Galleries more

Videos more

Dictionary more

LALIT’s two-day Political Education Sessions for Cadres


Saturday and Sunday, 27 and 28 July, saw 25 people participating in different sessions of a “Lekol de Kad” or political education sessions for cadres.
Saturday Morning had three sessions. The first was by Alain Ah-Vee on “What is LALIT?” He spoke not only on what LALIT is, but on how LALIT differs from other political parties, and on the necessity for proper organization, if we want to actually change the world. There are 10 short audio-gems on the “audio” section of this web-site taken from his talk. Just click on Audio and scroll down to the first one.
The second session by Rada Kistnasamy and Kistna Kisnasamy was about how to use search engines, starting with how to surf on the site itself, but also how to access political information, from a political activist’s point of view, in more general terms.
The third session by barrister, Jean-Claude Bibi was on “The Citizen and the Law”, in which he said how the concept of the “citizen” is itself a flawed one, masking the inequalities between a working person and someone who controls the economy both supposedly being “equal citizens”. And he then went on to the question of how “the law” is not the answer to political problems like class inequality, as the exiswting “ law” itself represents the interests, in the final analysis, of the ruling class who put it there in the first place.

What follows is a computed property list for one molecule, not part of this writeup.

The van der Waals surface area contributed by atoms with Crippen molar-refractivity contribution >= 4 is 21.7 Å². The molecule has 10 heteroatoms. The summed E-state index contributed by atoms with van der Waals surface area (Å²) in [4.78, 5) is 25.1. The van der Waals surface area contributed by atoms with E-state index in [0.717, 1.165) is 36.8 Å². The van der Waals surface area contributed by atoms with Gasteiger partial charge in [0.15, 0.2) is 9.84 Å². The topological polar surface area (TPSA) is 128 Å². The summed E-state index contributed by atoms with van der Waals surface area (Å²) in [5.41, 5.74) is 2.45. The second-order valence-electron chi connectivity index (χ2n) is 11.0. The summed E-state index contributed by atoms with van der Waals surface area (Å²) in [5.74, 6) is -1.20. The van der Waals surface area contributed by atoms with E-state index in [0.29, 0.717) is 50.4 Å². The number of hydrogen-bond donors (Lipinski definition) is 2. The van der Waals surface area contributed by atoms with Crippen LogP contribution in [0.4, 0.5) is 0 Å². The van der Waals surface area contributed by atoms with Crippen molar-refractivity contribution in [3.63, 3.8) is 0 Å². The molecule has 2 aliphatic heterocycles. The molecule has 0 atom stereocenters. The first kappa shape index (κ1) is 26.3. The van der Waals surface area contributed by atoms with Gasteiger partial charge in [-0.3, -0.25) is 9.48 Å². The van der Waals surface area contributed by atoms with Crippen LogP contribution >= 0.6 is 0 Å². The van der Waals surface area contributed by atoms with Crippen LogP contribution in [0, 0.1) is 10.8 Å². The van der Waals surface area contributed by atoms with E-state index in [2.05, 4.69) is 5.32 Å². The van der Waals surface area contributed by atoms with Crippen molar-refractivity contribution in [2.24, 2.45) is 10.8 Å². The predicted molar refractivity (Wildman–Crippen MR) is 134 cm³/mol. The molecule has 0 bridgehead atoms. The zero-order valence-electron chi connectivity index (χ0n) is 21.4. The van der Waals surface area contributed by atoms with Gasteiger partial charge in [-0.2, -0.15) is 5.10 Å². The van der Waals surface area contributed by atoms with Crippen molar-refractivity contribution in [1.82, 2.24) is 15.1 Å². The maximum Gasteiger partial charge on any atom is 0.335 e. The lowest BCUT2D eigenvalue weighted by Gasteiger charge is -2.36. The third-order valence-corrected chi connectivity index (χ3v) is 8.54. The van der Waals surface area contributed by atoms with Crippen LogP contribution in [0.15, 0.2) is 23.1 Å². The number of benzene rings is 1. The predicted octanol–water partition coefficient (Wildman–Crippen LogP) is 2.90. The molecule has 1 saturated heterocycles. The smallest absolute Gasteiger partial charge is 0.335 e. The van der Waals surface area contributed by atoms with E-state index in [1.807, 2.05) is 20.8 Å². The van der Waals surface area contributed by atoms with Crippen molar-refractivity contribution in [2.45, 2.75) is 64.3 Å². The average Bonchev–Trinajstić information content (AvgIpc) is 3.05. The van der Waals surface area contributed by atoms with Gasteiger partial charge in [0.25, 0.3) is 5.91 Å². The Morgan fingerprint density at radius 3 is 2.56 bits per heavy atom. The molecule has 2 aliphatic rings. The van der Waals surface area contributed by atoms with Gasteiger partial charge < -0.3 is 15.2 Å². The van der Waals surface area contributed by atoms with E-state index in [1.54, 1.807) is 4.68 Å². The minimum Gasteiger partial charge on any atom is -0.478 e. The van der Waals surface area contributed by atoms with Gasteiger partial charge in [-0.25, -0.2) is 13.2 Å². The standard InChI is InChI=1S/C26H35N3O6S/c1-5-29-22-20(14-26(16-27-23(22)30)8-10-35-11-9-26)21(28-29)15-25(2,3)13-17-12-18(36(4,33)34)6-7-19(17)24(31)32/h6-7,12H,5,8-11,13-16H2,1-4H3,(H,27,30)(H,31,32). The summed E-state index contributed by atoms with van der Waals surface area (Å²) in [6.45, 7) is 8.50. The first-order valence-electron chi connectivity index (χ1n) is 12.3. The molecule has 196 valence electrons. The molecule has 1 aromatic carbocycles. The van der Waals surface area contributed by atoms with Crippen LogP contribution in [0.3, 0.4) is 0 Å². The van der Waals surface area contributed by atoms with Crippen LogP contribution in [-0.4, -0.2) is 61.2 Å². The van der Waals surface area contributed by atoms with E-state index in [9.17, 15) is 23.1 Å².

The afternoon session, by Cindy Clelie and Lindsey Collen was on practical political work: the art and craft of pasting up posters (including a live session near the LALIT headquarters), and the dynamics of preparing, drafting, and then signing up a petition. There were also examples of what not to do in poster-pasting and in petition-signing up, in order to gain long-term credibility.
Sunday’s session by Ram Seegobin was about the new labour laws that workers are having to face up to, and if and how the trade unions are coping with this new framework. There was an extended, lively “question and answer” session that led into open debate.
The schools ended with people giving an evaluation of the session/s they had participated in, and saying how they would continue their political contribution in LALIT. There was a demand for an ongoing “political education” school. The LALIT “study group” on Marxist thinking has recruited some new people through the cadre school.